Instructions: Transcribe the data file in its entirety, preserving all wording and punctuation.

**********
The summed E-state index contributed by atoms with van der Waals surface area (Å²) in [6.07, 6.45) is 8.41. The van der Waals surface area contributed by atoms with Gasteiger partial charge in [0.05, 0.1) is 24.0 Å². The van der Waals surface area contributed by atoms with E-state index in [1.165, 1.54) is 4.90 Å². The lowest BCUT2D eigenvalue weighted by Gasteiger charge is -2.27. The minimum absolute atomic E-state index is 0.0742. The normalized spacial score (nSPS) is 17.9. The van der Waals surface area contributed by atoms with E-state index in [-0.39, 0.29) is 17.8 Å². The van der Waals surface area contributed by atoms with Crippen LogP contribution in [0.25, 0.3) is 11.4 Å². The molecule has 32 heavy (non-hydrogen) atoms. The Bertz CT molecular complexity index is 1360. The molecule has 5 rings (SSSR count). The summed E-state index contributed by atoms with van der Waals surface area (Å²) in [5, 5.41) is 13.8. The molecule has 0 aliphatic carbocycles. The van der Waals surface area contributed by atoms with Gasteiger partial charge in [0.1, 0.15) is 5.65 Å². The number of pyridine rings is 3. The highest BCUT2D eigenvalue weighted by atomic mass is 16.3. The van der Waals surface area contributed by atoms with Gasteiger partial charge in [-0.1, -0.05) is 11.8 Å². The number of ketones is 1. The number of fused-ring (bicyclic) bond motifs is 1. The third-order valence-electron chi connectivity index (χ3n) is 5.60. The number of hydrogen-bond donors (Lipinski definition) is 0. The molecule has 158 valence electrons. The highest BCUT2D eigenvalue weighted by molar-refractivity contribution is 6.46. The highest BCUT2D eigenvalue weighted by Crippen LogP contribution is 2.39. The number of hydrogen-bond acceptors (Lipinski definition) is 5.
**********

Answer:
The summed E-state index contributed by atoms with van der Waals surface area (Å²) in [6.07, 6.45) is 8.41. The van der Waals surface area contributed by atoms with Gasteiger partial charge in [0.05, 0.1) is 24.0 Å². The van der Waals surface area contributed by atoms with E-state index in [1.165, 1.54) is 4.90 Å². The lowest BCUT2D eigenvalue weighted by Gasteiger charge is -2.27. The minimum absolute atomic E-state index is 0.0742. The normalized spacial score (nSPS) is 17.9. The van der Waals surface area contributed by atoms with E-state index in [-0.39, 0.29) is 17.8 Å². The van der Waals surface area contributed by atoms with Crippen LogP contribution in [0.25, 0.3) is 11.4 Å². The molecule has 32 heavy (non-hydrogen) atoms. The Bertz CT molecular complexity index is 1360. The molecule has 5 rings (SSSR count). The summed E-state index contributed by atoms with van der Waals surface area (Å²) in [5, 5.41) is 13.8. The molecule has 0 aliphatic carbocycles. The van der Waals surface area contributed by atoms with Gasteiger partial charge in [0.1, 0.15) is 5.65 Å². The number of pyridine rings is 3. The highest BCUT2D eigenvalue weighted by atomic mass is 16.3. The van der Waals surface area contributed by atoms with Gasteiger partial charge in [-0.1, -0.05) is 11.8 Å². The number of ketones is 1. The number of fused-ring (bicyclic) bond motifs is 1. The third-order valence-electron chi connectivity index (χ3n) is 5.60. The number of hydrogen-bond donors (Lipinski definition) is 0. The molecule has 158 valence electrons. The highest BCUT2D eigenvalue weighted by molar-refractivity contribution is 6.46. The highest BCUT2D eigenvalue weighted by Crippen LogP contribution is 2.39. The number of hydrogen-bond acceptors (Lipinski definition) is 5.